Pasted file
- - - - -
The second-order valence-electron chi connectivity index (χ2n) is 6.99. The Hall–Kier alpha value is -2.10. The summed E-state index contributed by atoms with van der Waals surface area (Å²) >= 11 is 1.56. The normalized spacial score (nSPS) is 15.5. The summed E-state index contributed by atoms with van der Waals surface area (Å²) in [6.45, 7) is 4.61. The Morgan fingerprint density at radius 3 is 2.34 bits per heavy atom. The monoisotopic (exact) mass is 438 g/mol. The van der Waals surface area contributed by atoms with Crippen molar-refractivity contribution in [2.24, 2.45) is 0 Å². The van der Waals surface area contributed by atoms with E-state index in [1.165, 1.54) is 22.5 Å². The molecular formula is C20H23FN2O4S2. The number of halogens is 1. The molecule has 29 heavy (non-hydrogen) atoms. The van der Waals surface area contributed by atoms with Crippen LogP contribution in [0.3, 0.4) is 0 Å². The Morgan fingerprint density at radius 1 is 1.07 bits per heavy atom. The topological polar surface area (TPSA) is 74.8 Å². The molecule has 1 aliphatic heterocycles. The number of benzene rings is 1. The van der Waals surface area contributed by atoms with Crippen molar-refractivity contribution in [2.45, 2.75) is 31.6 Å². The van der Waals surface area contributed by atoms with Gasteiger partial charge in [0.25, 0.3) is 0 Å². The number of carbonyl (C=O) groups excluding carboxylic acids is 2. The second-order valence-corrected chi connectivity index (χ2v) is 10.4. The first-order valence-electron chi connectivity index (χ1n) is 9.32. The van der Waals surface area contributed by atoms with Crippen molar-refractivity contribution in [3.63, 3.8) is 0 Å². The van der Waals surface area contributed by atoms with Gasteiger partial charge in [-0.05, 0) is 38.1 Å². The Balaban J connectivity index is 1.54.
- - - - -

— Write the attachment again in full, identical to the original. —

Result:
The second-order valence-electron chi connectivity index (χ2n) is 6.99. The Hall–Kier alpha value is -2.10. The summed E-state index contributed by atoms with van der Waals surface area (Å²) >= 11 is 1.56. The normalized spacial score (nSPS) is 15.5. The summed E-state index contributed by atoms with van der Waals surface area (Å²) in [6.45, 7) is 4.61. The Morgan fingerprint density at radius 3 is 2.34 bits per heavy atom. The monoisotopic (exact) mass is 438 g/mol. The van der Waals surface area contributed by atoms with Crippen molar-refractivity contribution in [2.24, 2.45) is 0 Å². The van der Waals surface area contributed by atoms with E-state index in [1.165, 1.54) is 22.5 Å². The molecular formula is C20H23FN2O4S2. The number of halogens is 1. The molecule has 29 heavy (non-hydrogen) atoms. The van der Waals surface area contributed by atoms with Crippen LogP contribution in [0.3, 0.4) is 0 Å². The Morgan fingerprint density at radius 1 is 1.07 bits per heavy atom. The topological polar surface area (TPSA) is 74.8 Å². The molecule has 1 aliphatic heterocycles. The number of benzene rings is 1. The van der Waals surface area contributed by atoms with Crippen molar-refractivity contribution in [2.45, 2.75) is 31.6 Å². The van der Waals surface area contributed by atoms with Gasteiger partial charge in [0.25, 0.3) is 0 Å². The number of carbonyl (C=O) groups excluding carboxylic acids is 2. The second-order valence-corrected chi connectivity index (χ2v) is 10.4. The first-order valence-electron chi connectivity index (χ1n) is 9.32. The van der Waals surface area contributed by atoms with Crippen molar-refractivity contribution in [3.63, 3.8) is 0 Å². The van der Waals surface area contributed by atoms with Gasteiger partial charge in [-0.05, 0) is 38.1 Å². The Balaban J connectivity index is 1.54.